The embodiments of the invention illustrated in FIGS. 4 or 5 will accommodate the use of a singleshot survey instrument. The survey instrument can be of any suitable type adapted to measure the vertical coordinate (pitch) of the borehole axis, the horizontal coordinate (azimuth), or both. In many cases, it will only be necessary to measure the pitch which can be done by means of a gravity operated inclinometer. Where it is desired to measure azimuth, this may be accomplished with a tool comprising suitable means such as a magnetic or gyroscopic compass. When it is desired to determine the orientation of the borehole to determine whether corrective procedures should be employed, the single-shot survey tool is pumped through the drill string to a suitable seat (not shown) located in tubing joint 48. When the tool is seated in the drill string, it records the measured parameter. Thereafter the tool may be retrieved by means of a wire line and the appropriate corrective procedures taken. The use of such surveying instruments and their installation and retrieval are well known to those skilled in the art as disclosed, for example, in the aforementioned report of investigations by Cervik et al.
Yet a further embodiment of the invention is disclosed in FIG. 6 in which like elements are designated by the same reference numerals as used in FIGS. 4 and 5. In this embodiment of the invention, tool joint 48, which is designed to accommodate an in-place survey tool, is located in close proximity to the drill bit. In this case, the surveying instrument is located immediately behind the stabilizer 45 and in front of the deflection unit 46. Since the stabilizer unit is located between the bit and the deflection unit, operation of the deflection unit to extend the pads in a given direction will result in deflection of the drill bit in the same direction, similarly as in the case of FIG. 4. However, the angle of deflection of the drill bit in response to operation of the deflection unit will be somewhat shallower than in the case of FIG. 4.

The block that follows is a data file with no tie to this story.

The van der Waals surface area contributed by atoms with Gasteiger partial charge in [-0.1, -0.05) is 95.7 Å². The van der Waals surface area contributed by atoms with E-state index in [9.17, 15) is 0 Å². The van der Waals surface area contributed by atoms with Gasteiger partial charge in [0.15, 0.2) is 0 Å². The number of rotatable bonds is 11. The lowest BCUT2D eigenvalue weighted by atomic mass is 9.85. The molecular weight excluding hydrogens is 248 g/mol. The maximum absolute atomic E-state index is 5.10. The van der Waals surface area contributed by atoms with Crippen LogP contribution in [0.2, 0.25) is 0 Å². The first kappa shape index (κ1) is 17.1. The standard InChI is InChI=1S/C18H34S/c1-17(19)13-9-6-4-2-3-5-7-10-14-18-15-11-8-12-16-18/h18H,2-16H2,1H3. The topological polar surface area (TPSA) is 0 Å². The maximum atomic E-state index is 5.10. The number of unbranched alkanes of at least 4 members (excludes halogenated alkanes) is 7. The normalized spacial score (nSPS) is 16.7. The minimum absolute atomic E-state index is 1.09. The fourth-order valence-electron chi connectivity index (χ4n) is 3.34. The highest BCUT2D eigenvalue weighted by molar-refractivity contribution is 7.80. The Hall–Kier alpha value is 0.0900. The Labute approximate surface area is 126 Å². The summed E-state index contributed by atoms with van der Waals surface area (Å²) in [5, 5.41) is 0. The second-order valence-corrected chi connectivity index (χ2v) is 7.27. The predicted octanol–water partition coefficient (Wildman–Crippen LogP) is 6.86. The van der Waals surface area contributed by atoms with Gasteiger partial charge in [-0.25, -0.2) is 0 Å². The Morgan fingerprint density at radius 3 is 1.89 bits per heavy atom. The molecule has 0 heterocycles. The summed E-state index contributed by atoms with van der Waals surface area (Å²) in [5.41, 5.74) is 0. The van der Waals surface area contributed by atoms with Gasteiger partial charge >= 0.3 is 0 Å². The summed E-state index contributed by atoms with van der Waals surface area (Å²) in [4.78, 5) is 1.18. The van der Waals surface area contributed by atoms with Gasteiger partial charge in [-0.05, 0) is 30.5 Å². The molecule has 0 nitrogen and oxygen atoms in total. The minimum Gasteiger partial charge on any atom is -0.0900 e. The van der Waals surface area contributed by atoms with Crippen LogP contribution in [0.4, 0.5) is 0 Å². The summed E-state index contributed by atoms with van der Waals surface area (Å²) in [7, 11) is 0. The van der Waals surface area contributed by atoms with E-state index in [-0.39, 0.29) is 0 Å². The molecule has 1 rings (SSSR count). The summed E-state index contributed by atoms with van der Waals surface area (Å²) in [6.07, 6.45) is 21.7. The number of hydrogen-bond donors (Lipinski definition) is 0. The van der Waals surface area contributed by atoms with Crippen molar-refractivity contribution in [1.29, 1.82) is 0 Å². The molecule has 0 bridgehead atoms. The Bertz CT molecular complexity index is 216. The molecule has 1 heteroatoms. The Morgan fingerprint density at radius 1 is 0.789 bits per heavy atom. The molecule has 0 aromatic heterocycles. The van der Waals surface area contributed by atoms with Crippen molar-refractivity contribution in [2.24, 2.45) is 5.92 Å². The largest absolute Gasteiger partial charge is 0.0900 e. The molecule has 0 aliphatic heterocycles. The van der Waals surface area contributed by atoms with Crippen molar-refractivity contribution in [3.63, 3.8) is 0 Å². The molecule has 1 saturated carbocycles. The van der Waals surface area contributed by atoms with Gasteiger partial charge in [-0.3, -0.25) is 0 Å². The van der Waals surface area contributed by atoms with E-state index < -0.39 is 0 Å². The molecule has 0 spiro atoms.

In the embodiment of FIG. 6, the orientation of the hole can be determined continuously or intermittently by the in-line survey tool and the measured parameters telemetered to the surface of the hole by any suitable technique. For example, signals representative of the pitch and azimith coordinants can be transmitted to the surface of the hole by means of an electrical conductor provided in the drill string or by means of acoustic signals transmitted to the surface via the drilling fluid circulated through the hole.
In each aspect of the invention described thus far, deflection of the drill pipe is accomplished utilizing a unit consisting of two diametrically opposed deflection pads. This type of configuration usually will be preferred from the standpoint of reliability and simplicity of operation. Thus as noted previously with respect to FIG. 1, actuation of the pads can be accomplished by varying the fluid flow through the drill string in a sine wave relationship so that a pad is extended each time the drill string is rotated through an arc of 180°. It is to be recognized, however, that various other configurations can also be employed in carrying out the invention. For example, the deflection unit could take the form of three pads spaced from one another by 120° or by two sets of diametrically opposed pads to provide an angular displacement between pads of 90°.
Having described specific embodiments of the present invention, it will be understood that modifications thereof may be suggested to those skilled in the art, and it is intended to cover all such modifications as fall within the scope of the appended claims.